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seriously? dr. neil chadha

We ask the experts to settle common questions we've all wondered about.

QUESTION Is there any truth to notion that, if you have a cold, you should refrain from blowing your nose? Some people apparently believe that frequently blowing your nose will only worsen your cold symptoms.

ANSWER A cold is an infection of the nose and upper airways caused by a virus, the most common culprit being rhinovirus. The typical blocked nose, runny nose and sneezing are a result of inflammation in the lining of the nose and sinuses caused by a chemical release triggered by the cold virus.

Fortunately, most colds run a straightforward course, resolving after a few days. Occasionally, bacteria may thrive in the mucus environment caused by a cold virus, leading to a "secondary" bacterial infection. It has been suggested that nose-blowing might increase the likelihood of developing secondary bacterial sinusitis by forcing mucus into the sinuses (air-filled spaces in the bones of the face connected to the inside of the nose by narrow passages).

Researchers from the University of Virginia studied healthy volunteers to evaluate whether nose-blowing would cause a special dye - dripped into the back of their noses - to be forced into the sinuses. They also ran other tests to see what pressures were generated in the nose by blowing, coughing and sneezing.

Their study found that nose-blowing could generate very high pressures - much higher than coughing and sneezing. In all four subjects, fluid was indeed propelled into the sinuses.

The study had some flaws. For example, the nose-blowing tests were performed while the subjects lay on their backs, and the subjects did not actually have colds so the pressures generated by nose-blowing may not have reflected real life.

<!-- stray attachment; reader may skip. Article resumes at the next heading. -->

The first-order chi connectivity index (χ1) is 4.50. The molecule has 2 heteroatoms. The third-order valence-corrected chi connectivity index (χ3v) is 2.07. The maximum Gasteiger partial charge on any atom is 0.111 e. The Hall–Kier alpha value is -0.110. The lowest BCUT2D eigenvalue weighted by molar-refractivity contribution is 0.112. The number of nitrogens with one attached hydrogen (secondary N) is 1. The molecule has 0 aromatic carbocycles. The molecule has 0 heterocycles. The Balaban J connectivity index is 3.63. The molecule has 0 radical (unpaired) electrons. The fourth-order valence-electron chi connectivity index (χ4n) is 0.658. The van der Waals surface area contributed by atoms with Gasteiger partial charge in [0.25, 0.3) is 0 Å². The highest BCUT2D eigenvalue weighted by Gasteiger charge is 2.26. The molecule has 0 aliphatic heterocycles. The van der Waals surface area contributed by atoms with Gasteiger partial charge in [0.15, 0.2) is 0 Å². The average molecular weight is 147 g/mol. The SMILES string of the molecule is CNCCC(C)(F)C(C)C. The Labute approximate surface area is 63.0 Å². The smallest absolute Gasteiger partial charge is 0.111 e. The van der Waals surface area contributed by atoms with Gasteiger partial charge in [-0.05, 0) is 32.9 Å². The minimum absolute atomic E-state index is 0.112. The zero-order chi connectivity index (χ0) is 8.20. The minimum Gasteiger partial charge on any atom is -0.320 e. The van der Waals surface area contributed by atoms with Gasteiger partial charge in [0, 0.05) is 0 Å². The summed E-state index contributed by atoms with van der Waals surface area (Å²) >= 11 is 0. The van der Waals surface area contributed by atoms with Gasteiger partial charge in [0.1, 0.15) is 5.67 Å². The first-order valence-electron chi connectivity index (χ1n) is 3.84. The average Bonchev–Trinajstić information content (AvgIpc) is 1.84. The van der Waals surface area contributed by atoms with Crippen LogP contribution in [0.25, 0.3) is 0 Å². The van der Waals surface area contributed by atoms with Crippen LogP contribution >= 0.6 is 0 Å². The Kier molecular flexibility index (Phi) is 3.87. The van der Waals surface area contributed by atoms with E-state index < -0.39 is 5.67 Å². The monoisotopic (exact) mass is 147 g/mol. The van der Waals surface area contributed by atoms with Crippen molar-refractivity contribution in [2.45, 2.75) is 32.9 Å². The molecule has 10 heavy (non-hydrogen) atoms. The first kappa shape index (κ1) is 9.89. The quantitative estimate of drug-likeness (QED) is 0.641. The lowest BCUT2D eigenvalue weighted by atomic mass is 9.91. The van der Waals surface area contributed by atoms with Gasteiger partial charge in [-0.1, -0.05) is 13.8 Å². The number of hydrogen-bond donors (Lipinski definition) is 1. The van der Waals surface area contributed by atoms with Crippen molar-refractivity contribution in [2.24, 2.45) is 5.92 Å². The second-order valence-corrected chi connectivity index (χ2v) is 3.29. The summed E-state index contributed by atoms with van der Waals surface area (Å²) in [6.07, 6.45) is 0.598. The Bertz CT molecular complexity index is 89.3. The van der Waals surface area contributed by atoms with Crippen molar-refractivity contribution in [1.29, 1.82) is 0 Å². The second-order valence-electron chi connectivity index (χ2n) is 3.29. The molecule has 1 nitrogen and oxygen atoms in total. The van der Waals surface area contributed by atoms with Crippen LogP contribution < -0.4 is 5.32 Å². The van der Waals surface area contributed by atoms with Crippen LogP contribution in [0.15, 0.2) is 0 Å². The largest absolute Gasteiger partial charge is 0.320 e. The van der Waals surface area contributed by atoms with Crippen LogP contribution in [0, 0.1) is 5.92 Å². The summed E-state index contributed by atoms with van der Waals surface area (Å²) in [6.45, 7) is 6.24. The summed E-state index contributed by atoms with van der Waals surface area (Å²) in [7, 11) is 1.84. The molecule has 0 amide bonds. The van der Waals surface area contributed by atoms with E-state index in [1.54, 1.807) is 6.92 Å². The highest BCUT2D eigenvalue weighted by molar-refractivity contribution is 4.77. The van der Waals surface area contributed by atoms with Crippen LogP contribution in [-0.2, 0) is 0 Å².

Nonetheless, the study was noteworthy as it suggested vigorous nose-blowing might possibly contribute to the development of sinusitis by providing a mechanism for mucus and bacteria to get into the sinuses.

We do not know whether the risk of forcing mucus into the sinuses may be reduced by blowing the nose gently, or by blowing only one nostril at a time (while using a finger to block the other side). However, these might seem like logical measures to take.

Nose-blowing into a handkerchief is now widely considered unhygienic, as the cloth can become a reservoir for virus particles. We can reduce the urge to blow our noses during a cold by using decongestants such as nose sprays, nose drops, or other decongestants taken by mouth, although decongestants should only be used for a few days and are unsafe for some people.

The best advice is probably to blow your nose gently if you need to, but if the nose feels so blocked that it would require very high-pressure blowing, to consider decongestants, or even simple steam inhalation (being careful not to get burned).

It is interesting that in some cultures, such as in Japan, nose-blowing is frowned upon, particularly in public places. Maybe they are onto something.


Dr. Neil K. Chadha is a Fellow in the Department of Paediatric Otolaryngology - Head and Neck Surgery at The Hospital for Sick Children in Toronto.

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